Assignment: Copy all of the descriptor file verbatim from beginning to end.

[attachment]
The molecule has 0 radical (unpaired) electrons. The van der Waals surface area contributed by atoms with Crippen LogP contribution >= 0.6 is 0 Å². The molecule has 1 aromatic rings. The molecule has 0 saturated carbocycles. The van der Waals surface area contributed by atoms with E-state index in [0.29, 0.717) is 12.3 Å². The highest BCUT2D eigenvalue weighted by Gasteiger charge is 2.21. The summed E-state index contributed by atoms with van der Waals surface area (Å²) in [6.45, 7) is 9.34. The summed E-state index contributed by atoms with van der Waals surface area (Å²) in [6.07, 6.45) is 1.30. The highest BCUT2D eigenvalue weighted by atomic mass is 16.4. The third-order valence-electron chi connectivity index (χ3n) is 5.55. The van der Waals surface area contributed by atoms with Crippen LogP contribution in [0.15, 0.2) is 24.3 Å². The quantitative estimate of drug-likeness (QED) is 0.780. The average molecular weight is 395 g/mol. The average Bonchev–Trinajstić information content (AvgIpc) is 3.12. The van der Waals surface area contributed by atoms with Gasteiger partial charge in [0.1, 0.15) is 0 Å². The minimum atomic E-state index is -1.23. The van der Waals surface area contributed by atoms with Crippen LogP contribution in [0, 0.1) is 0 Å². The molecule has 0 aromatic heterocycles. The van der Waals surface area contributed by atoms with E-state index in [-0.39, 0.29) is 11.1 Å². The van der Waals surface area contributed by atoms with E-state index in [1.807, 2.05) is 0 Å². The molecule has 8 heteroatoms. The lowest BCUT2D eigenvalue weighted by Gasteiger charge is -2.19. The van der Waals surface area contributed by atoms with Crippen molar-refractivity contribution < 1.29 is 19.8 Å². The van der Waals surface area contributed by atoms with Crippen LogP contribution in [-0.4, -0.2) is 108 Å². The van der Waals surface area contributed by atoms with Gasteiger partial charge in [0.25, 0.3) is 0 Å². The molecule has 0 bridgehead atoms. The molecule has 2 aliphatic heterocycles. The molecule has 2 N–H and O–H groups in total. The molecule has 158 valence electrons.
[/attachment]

The molecule has 0 radical (unpaired) electrons. The van der Waals surface area contributed by atoms with Crippen LogP contribution >= 0.6 is 0 Å². The molecule has 1 aromatic rings. The molecule has 0 saturated carbocycles. The van der Waals surface area contributed by atoms with E-state index in [0.29, 0.717) is 12.3 Å². The highest BCUT2D eigenvalue weighted by Gasteiger charge is 2.21. The summed E-state index contributed by atoms with van der Waals surface area (Å²) in [6.45, 7) is 9.34. The summed E-state index contributed by atoms with van der Waals surface area (Å²) in [6.07, 6.45) is 1.30. The highest BCUT2D eigenvalue weighted by atomic mass is 16.4. The third-order valence-electron chi connectivity index (χ3n) is 5.55. The van der Waals surface area contributed by atoms with Crippen LogP contribution in [0.15, 0.2) is 24.3 Å². The quantitative estimate of drug-likeness (QED) is 0.780. The average molecular weight is 395 g/mol. The average Bonchev–Trinajstić information content (AvgIpc) is 3.12. The van der Waals surface area contributed by atoms with Gasteiger partial charge in [0.1, 0.15) is 0 Å². The minimum atomic E-state index is -1.23. The van der Waals surface area contributed by atoms with Crippen LogP contribution in [0, 0.1) is 0 Å². The molecule has 0 aromatic heterocycles. The van der Waals surface area contributed by atoms with E-state index in [-0.39, 0.29) is 11.1 Å². The van der Waals surface area contributed by atoms with E-state index in [1.807, 2.05) is 0 Å². The molecule has 8 heteroatoms. The lowest BCUT2D eigenvalue weighted by Gasteiger charge is -2.19. The van der Waals surface area contributed by atoms with Crippen molar-refractivity contribution < 1.29 is 19.8 Å². The van der Waals surface area contributed by atoms with Crippen LogP contribution in [-0.4, -0.2) is 108 Å². The van der Waals surface area contributed by atoms with Gasteiger partial charge in [0.25, 0.3) is 0 Å². The molecule has 0 bridgehead atoms. The molecule has 2 aliphatic heterocycles. The molecule has 2 N–H and O–H groups in total. The molecule has 158 valence electrons.